It’s late afternoon when we leave Wichita. A couple of hours earlier, while I was packing, Mike, my team manager, called and told me I’d be driving one of the three minivans home. “You’re the oldest player,” he said.
I hung up and realized what that meant: I was no longer one of the young guys, and I never would be again.
We came to Wichita to play in the NBC World Series, a baseball tournament for semi-professional teams made up of college players. During the drive from California to Kansas, I stayed silent while the other guys talked about the colleges they’d be returning to in the fall. But I had already graduated. For me, the trip was different. For me, it was a last chance.
Three months prior to the trip, I was cut from a professional team in Michigan. Playing pro-ball had always been my dream, and for a few weeks I knew what it felt like to hold that dream in my hands and call it real. When it didn’t last, I came home to California lost, ready to give it up. But then Mike called asking me to play for his semi-professional team. I said I was done with the game, that I was too frustrated. He told me to stick it out a little longer. “If we make it to Wichita,” he said, “see if any scouts talk to you.”
And so I agreed.
But Wichita didn’t work out: we lost in four games and no scout talked to me.
* * *
Within an hour of leaving, nearly everyone in my van is asleep. The empty nothingness of the Midwest passes by outside. Flat and calm, the opposite of my mind, which is constant with thoughts and worry. And fear. When I turn on the radio, John Mellencamp sings about growing up and moving on, and though I don’t believe in signs from above, I wonder if this might be one.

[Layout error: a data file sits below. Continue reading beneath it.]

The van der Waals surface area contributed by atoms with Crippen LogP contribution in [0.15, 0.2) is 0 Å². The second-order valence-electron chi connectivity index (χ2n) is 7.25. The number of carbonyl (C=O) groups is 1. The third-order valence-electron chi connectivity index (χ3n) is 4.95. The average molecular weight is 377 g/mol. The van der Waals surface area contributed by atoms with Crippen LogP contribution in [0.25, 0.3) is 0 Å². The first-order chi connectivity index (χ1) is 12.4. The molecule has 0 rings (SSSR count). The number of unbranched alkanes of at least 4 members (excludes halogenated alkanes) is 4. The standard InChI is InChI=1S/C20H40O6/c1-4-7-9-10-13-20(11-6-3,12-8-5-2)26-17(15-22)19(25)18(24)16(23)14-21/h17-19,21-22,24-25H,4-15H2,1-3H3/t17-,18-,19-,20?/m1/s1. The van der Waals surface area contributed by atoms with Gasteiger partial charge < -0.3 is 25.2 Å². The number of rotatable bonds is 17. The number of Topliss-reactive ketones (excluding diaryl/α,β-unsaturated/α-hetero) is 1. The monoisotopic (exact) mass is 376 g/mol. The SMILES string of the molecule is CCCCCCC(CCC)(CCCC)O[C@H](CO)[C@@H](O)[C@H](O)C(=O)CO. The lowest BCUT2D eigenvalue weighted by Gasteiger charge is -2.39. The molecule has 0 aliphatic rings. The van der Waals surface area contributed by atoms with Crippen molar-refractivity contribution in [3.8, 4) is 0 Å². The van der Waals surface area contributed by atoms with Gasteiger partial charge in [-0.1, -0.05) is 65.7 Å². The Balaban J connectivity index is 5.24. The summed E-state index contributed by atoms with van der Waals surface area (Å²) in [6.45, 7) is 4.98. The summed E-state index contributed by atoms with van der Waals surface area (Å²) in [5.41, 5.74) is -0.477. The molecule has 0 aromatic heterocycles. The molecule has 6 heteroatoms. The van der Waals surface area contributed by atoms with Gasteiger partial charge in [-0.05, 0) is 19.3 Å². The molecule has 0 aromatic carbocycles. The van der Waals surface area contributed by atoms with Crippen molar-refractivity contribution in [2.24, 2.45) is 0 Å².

And so I drive. Afternoon fades away and dusk creeps along, and then night, ushered in like a bruise on the western horizon that I drive toward.
While the night darkens and the radio goes to static, I feel the tears running down my cheeks.
But that’s not the end of the story.
In New Mexico, I watch the most brilliant sunrise I’ve ever seen. Night is erased, and I find myself thinking of my girlfriend, Amanda, who is flying home that night from a study abroad trip in England.
I’ll meet her at LAX and surprise her with roses. I’ll wrap my arms around her, and I’ll realize in that moment that baseball was never my only dream.
Over the next ten years, life will continue. I’ll marry Amanda, and we’ll have two children: a son and a daughter. In that time, I’ll find a love of literature, and I’ll lose myself within characters and plots and find that these stories bring me a sense of contentment, a way to understand my world. And I’ll follow this passion like I once followed baseball, and I’ll become a teacher of literature and publish stories and books. That’s not to say all will be good in those ten years: Amanda will have four miscarriages, my mom will be diagnosed with breast cancer, and my brother will have a stroke, and this will change him and my family forever.
Often in those ten years, I’ll find myself trying to reconcile the good and the bad, and I’ll realize how that drive from Kansas gave me a microcosmic understanding of the world: You drive through the dark knowing that the light will be there eventually, and it will wrap you in its arms and allow you to understand that the darkness is not all there is. There is also hope. There is always hope.
Brandon Daily is the author of the novel A Murder Country, which was awarded the Silver Medal for the Georgia Author of the Year Award--First Novel in 2015, and The Valley, a 13th Annual Best Book Awards Finalist--Literary Fiction. His collection of short fiction Darkening will be published in the fall of 2019. His short fiction, nonfiction, plays, and poetry have appeared in numerous journals and magazines. Brandon currently lives in Southern California. He supports the National Park Foundation, which seeks "to protect and enhance America’s national parks for present and future generations."